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Zippytech React Toolkit - Introduction
Zippytech React Toolkit
Zippytech React Toolkit is designed to be a comprehensive set of rich UI components built with React, that can be easily integrated into existing or new applications.
We've gone through a lot of iterations to make sure we provide a rich and flexible component set that is actually useful and helps you speed-up app development.
We focus on building components so you can focus on what actually matters to you - building & shipping your app faster to the market.
When we started building the toolkit, we've made a checklist of features that our components need to include out-of-the-box:
  • Performance - a component is only useful if it's zippy. Performance is generally not a concern with smaller components like buttons, dialogs, color pickers, etc - but menus, lists and grids need a lot of performance considerations in order to be really snappy. On the other hands, when we built the Demo CRM we found out that even small components, can cause performance problems when used in a complex app, with a lot of DOM nesting. Therefore, all components need to carefully consider their interaction with the DOM - even in the case of React. We've made the extra step to build the Demo CRM for the very purpose of making sure all components play nice with each-other.
  • Simplicity - components need to be simple to use in the most common scenario. For this, default values for components have been carefully considered, so you need to add a minimum of code when you want to add some custom property and/or logic.
  • Look & feel - by default, components need to look carefully crafted & pretty. This leads us to the next consideration, which is:
  • Theming - all components need to have an easy to understand theming mechanism. We're well aware of the shift to css-in-js, css modules and inline-styling, but for the purpose of reusable components and simplicity everyone can understand, we've decided to stick with the BEM methodology. In this way, when you choose Zippytech React Toolkit you're free to keep your existing styling solution in your app.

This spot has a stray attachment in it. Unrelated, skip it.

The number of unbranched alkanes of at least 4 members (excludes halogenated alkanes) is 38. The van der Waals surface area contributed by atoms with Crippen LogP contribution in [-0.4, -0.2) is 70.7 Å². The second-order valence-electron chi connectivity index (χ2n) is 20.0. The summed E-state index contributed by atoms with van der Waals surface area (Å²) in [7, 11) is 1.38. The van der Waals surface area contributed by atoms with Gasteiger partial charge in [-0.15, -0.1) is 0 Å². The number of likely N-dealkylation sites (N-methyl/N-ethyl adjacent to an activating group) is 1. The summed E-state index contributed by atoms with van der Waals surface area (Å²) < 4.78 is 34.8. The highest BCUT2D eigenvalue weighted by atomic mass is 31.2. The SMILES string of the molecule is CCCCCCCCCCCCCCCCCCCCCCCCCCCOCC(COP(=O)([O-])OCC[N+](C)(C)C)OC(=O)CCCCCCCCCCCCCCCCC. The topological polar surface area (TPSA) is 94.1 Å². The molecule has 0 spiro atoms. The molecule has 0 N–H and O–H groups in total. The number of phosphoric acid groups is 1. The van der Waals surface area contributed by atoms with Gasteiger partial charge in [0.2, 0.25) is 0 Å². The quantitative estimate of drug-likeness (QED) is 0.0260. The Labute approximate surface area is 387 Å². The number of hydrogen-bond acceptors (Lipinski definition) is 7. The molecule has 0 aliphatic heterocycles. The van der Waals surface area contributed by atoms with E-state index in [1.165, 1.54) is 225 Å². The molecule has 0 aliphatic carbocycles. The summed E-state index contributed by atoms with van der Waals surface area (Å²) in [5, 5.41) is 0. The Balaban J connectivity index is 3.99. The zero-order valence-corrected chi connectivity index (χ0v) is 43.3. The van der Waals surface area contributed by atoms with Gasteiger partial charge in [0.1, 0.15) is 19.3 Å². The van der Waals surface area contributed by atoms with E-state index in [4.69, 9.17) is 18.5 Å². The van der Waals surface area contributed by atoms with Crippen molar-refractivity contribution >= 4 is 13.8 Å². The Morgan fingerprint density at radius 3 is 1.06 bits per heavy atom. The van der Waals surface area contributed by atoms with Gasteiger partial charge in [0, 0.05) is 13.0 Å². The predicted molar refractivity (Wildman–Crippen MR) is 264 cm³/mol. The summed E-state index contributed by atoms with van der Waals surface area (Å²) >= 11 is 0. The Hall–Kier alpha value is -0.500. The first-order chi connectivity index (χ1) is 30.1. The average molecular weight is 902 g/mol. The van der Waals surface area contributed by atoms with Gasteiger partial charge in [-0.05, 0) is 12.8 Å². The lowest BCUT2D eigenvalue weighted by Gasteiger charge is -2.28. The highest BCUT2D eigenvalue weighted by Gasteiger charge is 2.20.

• Functionality - the most common usage patterns for a component should be already built-in. For example, you should be able to easily configure a menu for single selection or a Window to resize proportionally.
  • Flexibility & extensibility - all components need to be very flexible in adapting to a wide spectrum of needs. Changing some styles, replacing some rendering logic or adding a custom validation should all be possible and easily achievable.
  • Consistency - designing components that work well with each other is crucial. You'll probably find many excellent but singular UI components - but a consistent & coherent toolkit does make a difference in how fast you can develop your app.
  • RTL - right-to-left support is very spotty in open-source UI components. We're trying to fix that.
Zippytech React Toolkit is distributed via npm. So getting it installed is as easy as:
$ npm install @zippytech/react-toolkit --save
Or, if you are using yarn you have to run:
$ yarn add @zippytech/react-toolkit
Most of our components are open-source - namely everything in the React Toolkit at @zippytech/react-toolkit, licensed under the MIT license and published on github.
Zippytech React Datagrid Pro and Zippytech React Scheduler are commercial components and as such, they are distributed via a private npm registry (https://registry.zippytech.io). So getting them installed requires the following additional steps: